Debate Surrounds the Practice of Palliative Sedation

Although aid-in-dying (physician-assisted suicide) is now legal in Canada and seven US states as well as the District of Columbia, palliative sedation has been legal everywhere since the 1960s, yet it is a practice few people are familiar with or fully understand.

According to a recent article in PEW Stateline, doctors will prescribe palliative sedation for terminally ill patients who are in unbearable physical pain, extreme nausea and in rare cases, psychological pain stemming from a loss of hope.  The dosage is calculated to keep patients unconscious enough to relieve pain but sedation may also hasten death if breathing becomes slower and blood pressure and heart rates drop significantly.  And if nutrition, fluids or other medications are also ceased, death may come sooner.

The American Academy of Hospice and Palliative Medicine states that palliative sedation should be used only in extreme cases and the level of sedation should be proportionate to the patient’s level of pain or other distress.  Patients should be able to have a say in the use of palliative sedation but because the ability to communicate once sedated can be compromised, the practice enters an ethical gray area should a patient change their mind and not be able to make their wishes known.  The goal of palliative sedation is to relieve suffering, not to hasten death, but debate surrounds this form of end-of-life care, some referring to it as  “slow euthanasia”.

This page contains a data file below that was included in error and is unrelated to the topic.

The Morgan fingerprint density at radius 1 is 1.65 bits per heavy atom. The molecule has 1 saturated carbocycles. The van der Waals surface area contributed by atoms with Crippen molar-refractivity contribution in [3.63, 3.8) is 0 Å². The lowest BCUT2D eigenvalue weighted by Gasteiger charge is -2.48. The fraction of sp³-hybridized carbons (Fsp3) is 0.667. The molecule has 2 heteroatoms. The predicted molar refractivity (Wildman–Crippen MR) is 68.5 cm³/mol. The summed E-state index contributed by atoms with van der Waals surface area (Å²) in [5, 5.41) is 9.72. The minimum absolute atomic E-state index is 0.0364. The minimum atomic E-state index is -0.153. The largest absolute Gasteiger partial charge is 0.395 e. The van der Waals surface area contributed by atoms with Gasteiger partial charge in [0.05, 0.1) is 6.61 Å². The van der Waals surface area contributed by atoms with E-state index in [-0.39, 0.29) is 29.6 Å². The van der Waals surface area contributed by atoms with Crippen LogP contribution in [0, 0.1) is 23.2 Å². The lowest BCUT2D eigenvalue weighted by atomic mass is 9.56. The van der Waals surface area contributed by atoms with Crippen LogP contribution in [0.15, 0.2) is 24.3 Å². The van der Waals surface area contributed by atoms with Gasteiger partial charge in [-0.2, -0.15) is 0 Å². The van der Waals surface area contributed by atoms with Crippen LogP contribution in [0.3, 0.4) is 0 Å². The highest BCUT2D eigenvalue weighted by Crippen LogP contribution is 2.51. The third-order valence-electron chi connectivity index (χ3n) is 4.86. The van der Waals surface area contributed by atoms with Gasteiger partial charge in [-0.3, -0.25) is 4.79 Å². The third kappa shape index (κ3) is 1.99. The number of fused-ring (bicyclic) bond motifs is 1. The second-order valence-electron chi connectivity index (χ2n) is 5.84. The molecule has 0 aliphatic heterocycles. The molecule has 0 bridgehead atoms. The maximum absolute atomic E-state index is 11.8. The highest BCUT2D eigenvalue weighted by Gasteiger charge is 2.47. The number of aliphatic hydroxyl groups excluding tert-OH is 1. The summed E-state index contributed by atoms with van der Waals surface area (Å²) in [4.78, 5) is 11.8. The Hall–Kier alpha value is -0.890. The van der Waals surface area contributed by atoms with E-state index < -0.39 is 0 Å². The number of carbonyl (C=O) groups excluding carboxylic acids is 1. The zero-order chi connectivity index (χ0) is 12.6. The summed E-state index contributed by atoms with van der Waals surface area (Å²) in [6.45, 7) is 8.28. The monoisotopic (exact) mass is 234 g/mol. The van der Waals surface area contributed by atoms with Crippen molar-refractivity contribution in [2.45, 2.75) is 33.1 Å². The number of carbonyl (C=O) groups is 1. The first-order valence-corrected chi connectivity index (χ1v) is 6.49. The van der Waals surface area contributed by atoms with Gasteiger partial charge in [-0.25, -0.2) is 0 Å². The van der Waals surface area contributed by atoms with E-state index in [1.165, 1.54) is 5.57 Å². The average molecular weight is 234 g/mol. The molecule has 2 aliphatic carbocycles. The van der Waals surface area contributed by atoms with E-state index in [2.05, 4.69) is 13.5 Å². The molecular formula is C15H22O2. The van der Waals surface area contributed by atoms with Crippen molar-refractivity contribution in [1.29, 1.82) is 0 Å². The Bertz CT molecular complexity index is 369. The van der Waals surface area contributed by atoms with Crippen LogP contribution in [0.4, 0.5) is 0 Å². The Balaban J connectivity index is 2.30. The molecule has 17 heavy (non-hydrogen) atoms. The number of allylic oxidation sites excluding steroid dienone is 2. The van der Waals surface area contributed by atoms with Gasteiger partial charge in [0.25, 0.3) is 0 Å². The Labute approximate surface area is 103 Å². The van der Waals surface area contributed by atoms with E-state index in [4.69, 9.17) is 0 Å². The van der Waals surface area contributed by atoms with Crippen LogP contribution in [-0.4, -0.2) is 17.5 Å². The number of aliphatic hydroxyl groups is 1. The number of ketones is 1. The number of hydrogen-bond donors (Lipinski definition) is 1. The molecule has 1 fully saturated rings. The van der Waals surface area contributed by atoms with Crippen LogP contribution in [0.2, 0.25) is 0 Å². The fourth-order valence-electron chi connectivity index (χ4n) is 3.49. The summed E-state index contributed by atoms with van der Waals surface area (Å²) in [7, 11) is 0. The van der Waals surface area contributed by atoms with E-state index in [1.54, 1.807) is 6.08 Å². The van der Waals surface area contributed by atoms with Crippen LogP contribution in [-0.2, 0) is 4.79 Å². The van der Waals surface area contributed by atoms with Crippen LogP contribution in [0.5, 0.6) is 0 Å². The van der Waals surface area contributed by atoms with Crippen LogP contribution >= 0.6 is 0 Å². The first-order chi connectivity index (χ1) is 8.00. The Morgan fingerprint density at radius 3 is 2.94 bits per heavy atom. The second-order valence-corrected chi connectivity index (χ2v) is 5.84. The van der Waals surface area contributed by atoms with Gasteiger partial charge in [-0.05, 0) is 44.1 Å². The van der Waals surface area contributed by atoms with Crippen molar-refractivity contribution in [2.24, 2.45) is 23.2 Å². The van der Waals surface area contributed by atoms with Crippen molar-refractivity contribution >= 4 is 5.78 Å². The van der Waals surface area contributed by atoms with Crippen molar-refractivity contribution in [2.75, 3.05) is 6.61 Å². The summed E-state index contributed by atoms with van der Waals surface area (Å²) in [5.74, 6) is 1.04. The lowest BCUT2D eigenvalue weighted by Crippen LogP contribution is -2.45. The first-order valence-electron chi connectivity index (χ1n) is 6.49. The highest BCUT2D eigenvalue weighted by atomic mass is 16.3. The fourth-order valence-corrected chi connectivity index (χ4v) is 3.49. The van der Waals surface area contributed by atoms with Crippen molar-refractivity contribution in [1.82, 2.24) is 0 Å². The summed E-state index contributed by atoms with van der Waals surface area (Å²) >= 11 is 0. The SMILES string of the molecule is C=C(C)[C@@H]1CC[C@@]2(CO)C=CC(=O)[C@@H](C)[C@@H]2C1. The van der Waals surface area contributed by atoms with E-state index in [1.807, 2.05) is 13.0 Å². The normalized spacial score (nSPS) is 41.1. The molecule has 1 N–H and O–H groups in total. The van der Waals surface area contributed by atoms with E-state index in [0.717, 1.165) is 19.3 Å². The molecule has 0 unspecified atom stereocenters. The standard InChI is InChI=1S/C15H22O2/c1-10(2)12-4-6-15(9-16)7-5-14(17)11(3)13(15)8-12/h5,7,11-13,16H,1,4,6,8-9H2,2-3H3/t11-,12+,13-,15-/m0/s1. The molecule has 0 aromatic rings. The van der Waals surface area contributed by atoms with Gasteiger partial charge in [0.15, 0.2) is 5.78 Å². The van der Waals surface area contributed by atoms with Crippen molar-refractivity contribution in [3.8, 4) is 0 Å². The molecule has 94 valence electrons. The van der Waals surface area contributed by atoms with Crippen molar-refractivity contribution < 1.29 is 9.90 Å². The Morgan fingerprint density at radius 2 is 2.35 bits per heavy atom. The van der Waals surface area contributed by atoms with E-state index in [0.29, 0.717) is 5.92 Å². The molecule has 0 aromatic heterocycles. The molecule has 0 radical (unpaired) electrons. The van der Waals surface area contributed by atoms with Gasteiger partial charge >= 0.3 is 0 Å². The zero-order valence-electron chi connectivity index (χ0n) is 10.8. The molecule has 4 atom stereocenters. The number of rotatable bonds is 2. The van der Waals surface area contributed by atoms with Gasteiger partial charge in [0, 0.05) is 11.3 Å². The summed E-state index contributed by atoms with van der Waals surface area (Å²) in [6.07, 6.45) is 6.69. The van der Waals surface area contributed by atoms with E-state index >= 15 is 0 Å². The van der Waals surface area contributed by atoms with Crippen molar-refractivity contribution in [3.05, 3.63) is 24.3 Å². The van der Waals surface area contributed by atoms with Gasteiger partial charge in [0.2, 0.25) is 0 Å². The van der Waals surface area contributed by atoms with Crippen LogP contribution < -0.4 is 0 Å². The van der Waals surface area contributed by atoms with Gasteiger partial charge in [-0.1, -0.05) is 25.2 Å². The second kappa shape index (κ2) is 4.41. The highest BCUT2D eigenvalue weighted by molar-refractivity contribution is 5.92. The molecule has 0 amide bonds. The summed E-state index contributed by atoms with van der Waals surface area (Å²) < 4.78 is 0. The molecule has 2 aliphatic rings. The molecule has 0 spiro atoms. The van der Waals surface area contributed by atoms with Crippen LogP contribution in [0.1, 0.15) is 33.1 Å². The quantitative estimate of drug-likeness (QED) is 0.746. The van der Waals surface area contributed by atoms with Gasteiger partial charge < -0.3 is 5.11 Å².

The Oldish has previously published articles written by lawyers licensed in Ontario that explain what a Power of Attorney for Personal Care is as well as suggestions on how to make sure your treating physician is aware of your end of life wishes.

Normalizing discussion about end-of-life decisions is important as we age in order to make our wishes clear and lift the burden from loved ones who would otherwise be forced to make difficult decisions during a time of high emotion and stress.  Knowing all the facts about what practices are used for terminally ill patients helps demystify medicine and palliative care so patients and their families can make the best decision if and when the time comes.